This case was taken to the United States Surpeme Court, and Justice Scalia delivered the opinion of the Court, joined by Justices Rehnquist, O'Connor, Kennedy, Souter, Thomas, and Breyer. In order for Gonzales to have prevailed, she would have to show that she was denied a benefit that she was entitled to. Enforcing the order would need to be a "protected entitlement." Justice Scalia stated that not everything that may be considered a benefit will be entitled to Due Process protection, and in order to be considered a benefit, government officials cannot have personal discretion to grant or deny the benefit. The Court did not believe that Colorado law made enforcement of restraining orders mandatory, and the Courts have recognized that police officers do have discretion in this area. Had there been an entitlement for enforcement of restraining orders, the Colorado statute would have stated so. Further, Colorado law "gave police a considerable level of discretion in such matters," since "a well established tradition of police discretion has long co-existed with apparently mandatory arrest statutes." The Court found that there was no property interest in having the police enforce the restraining order against Respondent's husband, and there was no violation of Colorado State law. However, that "does not mean that States are powerless to provide victims with personally enforceable remedies."

Justice Souter issued a concurring opinion, which was joined by Justice Breyer. According to Justice Souter, a State cannot simply create a property right, just as it cannot diminish such a right once created. In all of the prior cases, "the property interest recognized in our cases has always existed apart from state procedural protection before the Court has recognized a constitutional claim to protection by federal process." If a due process protection was found in the Gonzales case, then there would no longer be a distinction between the property protected and the process that protects it. Further, Justice Souter agreed with the majority in that there is a need to "recognize and preserve the traditional discretion afforded law enforcement officers." Thus, since police officers are given discretion, their actions in this case were justified.

Finally, Justice Stevens dissented, and was joined by Justice Ginsburg. Justice Stevens disagreed with the method of analysis the Court used, arguing they failed to follow Federal law. Further, the Court overturned the Appeal Court's decision on the matter, yet it failed to show that the Judge's interpretation of the Colorado statute was incorrect. Three main flaws in the majority's analysis were pointed out. First, the Court had placed great weight on statutes that mandate police power but are known to preserve police discretion. Next, the Court failed to consider that the order was intended to provide protection for respondent and her children. Finally, the Court was incorrect in concluding that a citizen's interest in government's protection in certain circumstances does not resemble any "traditional conception of property." Further, a minimum requirement for due process is "that the relevant state decisionmaker listen to the claimant and then apply the relevant criteria in reaching his decision." In this case, these minimum requirements were not even met, and, thus, a violation should have been found.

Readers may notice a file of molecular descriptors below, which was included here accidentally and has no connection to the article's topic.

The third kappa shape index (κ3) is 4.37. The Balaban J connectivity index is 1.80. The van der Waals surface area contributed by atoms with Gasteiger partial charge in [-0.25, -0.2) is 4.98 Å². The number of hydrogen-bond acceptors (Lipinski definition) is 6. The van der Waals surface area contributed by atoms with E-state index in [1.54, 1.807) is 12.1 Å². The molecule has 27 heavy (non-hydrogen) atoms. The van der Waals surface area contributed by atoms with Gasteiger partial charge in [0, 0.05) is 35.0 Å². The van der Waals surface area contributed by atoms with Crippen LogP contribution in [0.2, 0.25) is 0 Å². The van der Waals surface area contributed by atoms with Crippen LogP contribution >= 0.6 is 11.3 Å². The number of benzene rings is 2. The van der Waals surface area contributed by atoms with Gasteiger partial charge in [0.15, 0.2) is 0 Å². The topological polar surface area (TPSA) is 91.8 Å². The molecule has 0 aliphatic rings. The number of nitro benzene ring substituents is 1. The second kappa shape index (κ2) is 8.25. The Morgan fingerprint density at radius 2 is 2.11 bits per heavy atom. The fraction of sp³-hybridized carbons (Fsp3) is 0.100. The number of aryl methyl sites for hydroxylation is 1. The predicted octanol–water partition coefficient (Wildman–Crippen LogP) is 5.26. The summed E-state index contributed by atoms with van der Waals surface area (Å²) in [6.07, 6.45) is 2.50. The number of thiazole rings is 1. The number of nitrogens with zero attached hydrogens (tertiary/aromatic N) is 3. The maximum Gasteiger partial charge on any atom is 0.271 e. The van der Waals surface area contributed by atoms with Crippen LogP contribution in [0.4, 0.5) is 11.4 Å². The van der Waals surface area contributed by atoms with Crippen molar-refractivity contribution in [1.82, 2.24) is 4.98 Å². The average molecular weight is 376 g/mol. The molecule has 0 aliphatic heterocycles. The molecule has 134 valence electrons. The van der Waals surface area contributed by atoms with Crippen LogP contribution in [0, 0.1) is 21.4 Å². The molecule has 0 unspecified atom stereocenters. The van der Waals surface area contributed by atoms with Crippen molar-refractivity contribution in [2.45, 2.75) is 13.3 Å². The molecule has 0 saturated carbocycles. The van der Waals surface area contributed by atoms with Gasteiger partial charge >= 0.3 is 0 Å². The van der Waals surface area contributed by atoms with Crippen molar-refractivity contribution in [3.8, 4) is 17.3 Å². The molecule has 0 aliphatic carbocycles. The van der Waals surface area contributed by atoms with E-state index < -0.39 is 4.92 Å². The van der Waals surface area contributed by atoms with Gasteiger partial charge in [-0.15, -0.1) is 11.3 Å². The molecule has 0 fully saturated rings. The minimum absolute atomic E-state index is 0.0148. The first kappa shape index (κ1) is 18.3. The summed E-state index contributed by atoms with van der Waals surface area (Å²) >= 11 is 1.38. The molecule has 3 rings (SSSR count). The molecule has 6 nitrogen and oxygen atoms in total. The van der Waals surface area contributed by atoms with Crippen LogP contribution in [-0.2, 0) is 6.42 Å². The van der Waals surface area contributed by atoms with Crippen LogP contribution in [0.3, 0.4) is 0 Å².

This was a decision that would be critical for those suffering from domestic abuse, and a favorable outcome was anticipated. However, with this decision, victim advocates need to "reassure the public that restraining orders are still effective for preventing domestic violence." Respondent had taken appropriate steps to escape from an abusive relationship, yet the police had failed to assist her, and, now, there is no remedy for the lack of police involvement in enforcing the restraining order. However, effective advocacy may convince law enforcement officers to use their discretion and arrest respondents who violate protection orders. In addition, protective orders can be enforced through show of cause proceedings when law enforcement fails to act.